Jared
Dec 29, 2016 rated it it was ok
There's something seriously wrong with this book. The audience they intend to address the technicality they stuff into the pages is off-putting. Second, you have to be Jesus to come up with such selfless entrepreneurial idea that aims to reach billions. The tone in their work also implicitly discounts those who help the poor and change lives at a very small scale. These people also matter! Fighting poverty is a patient task- one person at a time, one family at a time...

They're just not realisti
...more
Jose Papo
Dec 27, 2013 rated it really liked it
Interesting book with nice ideas about how to build products and services to customers with very low income. Liked a lot the eight principles of Zero-based Design. You can find an overview of the eight keys of Zero-based Design here: http://www.corporateecoforum.com/zero...
Michael Tarpinian
Jan 16, 2016 rated it it was ok
Call my gosh what was the point? Meant for perhaps 1000 people in the country or the world. Why is it sitting in the Palatine library? Obscure subject matterabout starting a business that can serve at least 100 million people making two dollars a day or less.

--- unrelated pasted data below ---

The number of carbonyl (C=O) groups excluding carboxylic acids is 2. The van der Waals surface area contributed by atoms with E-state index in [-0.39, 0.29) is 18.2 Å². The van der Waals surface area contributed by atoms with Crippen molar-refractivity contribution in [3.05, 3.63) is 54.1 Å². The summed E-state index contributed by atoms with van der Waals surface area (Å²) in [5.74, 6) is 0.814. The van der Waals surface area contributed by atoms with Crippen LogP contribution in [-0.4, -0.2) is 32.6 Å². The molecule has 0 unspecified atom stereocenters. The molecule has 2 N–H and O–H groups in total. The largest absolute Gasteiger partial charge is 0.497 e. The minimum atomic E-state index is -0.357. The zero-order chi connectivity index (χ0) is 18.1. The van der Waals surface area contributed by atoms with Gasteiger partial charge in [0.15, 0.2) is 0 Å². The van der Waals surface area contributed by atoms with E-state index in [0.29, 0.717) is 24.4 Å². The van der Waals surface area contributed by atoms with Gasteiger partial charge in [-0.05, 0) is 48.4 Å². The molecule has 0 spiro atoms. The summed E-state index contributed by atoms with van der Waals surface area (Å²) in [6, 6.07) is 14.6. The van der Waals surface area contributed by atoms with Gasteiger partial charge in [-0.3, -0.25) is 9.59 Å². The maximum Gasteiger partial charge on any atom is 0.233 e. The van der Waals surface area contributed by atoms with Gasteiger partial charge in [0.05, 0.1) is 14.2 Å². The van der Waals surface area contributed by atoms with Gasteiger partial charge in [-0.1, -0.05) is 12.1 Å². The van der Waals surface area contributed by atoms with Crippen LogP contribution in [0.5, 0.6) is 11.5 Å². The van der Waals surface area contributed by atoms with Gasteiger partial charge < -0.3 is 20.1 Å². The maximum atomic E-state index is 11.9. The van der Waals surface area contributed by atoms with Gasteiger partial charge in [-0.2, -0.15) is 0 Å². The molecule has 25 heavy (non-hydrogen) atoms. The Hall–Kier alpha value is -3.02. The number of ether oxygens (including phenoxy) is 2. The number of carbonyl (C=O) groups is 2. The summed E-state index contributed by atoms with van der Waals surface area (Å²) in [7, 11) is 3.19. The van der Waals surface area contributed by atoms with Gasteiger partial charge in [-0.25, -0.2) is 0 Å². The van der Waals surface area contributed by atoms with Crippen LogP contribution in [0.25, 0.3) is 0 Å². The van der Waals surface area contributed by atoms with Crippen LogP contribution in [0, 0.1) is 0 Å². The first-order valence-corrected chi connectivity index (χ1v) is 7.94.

Arun Gurung
Jan 10, 2016 is currently reading it
Interesting one
Timothy Smith
Aug 28, 2014 rated it liked it
Has several strong points and important ideas. It comes with a very aggressive tone. It would be valuable to learn how the development community responds to the arguments in this book or doesn't.
Alice Korngold
Apr 11, 2014 rated it it was amazing
Excellent and important!
Matthew
Nov 27, 2013 rated it really liked it
Now I just need to figure out a business idea that solves a problem in developing-world communities!
Pj Briggs
Nov 18, 2014 rated it it was amazing
A wonderful challenge to anyone trying to have an impact
Karel Baloun
Mar 18, 2014 rated it really liked it
Solid ideas and case studies. Engaging writing style, absolutely correct conclusions. I just ended wishing for more depth and breadths
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Paul Polak Founder of Colorado-based non-profit International Development enterprises (IDE) is dedicated to developing practical solutions that attack poverty at its roots.

For the past 25 years, Paul has worked with thousands of farmers in countries around the world--including Bangladesh, India, Cambodia, Ethiopia, Myanmar, Nepal, Vietnam, Zambia and Zimbabwe--to help design and
p